MOSCOW (Reuters) - Russia accused the West on Wednesday of putting pressure on Ukraine to choose closer ties with the European Union even though Kiev has accepted a Russian bailout after spurning a trade deal with the EU.
Russia is "surprised by attempts to put overt pressure on the Ukrainian government, which continue despite the decisions made in Moscow yesterday," Foreign Minister Sergei Lavrov said in remarks to the upper house of parliament.
Without naming any countries, he accused the West of making "demands that Kiev make a 'free choice' in favour of Europe."
"This very phrase, this very call ... denies a sovereign state the right to deal with the situation independently and act in accordance with its rightful national interests," Lavrov said in a foreign policy address to Russia's Federation Council.
At a meeting in the Kremlin with Ukrainian President Viktor Yanukovich on Tuesday, President Vladimir Putin said Russia would buy $15 billion worth of Ukrainian debt and sharply lower gas prices for Kiev, offering the nation finiancial relief but adding to the anger of protesters in Ukraine.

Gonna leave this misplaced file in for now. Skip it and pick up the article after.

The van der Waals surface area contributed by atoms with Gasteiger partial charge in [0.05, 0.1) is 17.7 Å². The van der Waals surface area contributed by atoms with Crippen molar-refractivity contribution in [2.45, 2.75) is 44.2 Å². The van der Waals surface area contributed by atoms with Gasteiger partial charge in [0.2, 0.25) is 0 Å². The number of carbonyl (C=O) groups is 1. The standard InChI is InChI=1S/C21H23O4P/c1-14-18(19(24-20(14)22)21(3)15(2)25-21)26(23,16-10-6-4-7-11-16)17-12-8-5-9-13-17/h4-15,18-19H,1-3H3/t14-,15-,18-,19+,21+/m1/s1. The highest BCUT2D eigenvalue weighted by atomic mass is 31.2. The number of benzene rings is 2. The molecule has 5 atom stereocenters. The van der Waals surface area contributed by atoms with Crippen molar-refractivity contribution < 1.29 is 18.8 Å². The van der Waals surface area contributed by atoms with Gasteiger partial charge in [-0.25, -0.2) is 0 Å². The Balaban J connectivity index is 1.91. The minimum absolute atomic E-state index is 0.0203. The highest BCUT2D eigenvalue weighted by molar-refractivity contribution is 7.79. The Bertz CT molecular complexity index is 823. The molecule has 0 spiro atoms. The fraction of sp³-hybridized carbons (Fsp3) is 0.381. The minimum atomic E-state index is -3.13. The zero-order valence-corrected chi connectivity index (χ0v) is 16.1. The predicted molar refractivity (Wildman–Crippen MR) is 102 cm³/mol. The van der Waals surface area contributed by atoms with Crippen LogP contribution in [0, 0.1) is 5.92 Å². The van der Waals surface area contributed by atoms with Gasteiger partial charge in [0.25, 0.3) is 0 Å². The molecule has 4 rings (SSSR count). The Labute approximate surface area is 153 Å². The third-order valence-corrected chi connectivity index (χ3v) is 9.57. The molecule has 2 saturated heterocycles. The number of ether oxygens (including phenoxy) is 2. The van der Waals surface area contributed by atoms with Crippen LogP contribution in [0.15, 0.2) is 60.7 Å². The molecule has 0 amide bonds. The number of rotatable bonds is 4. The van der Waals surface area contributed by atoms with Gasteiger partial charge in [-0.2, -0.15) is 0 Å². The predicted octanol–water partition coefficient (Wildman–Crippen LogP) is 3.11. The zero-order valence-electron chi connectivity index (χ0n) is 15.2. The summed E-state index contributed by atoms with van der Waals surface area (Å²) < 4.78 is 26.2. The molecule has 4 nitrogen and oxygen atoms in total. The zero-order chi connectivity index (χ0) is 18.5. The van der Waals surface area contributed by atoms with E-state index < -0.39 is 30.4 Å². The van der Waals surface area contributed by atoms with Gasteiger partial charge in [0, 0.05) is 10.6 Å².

Russia has criticised U.S. and EU officials for visiting Ukrainian demonstrators who have been protesting since the government aborted plans to sign an agreement that would have brought it closer to the EU last month, saying it is interference.
Western officials say Russia has pressured Kiev but Lavrov denied that, saying: "We are not forcing anything on anyone".
He said trade alliances among ex-Soviet states that Putin has made a priority were not meant to oppose the EU, which he called a "strategic partner" of Russia, and repeated Moscow's calls for the eventual creation of a "single economic space" from the Atlantic to the Pacific.
"We are against forcing a false choice of 'with us or against us' upon European peoples," Lavrov said.
(Writing by Steve Gutterman; Editing by Timothy Heritage)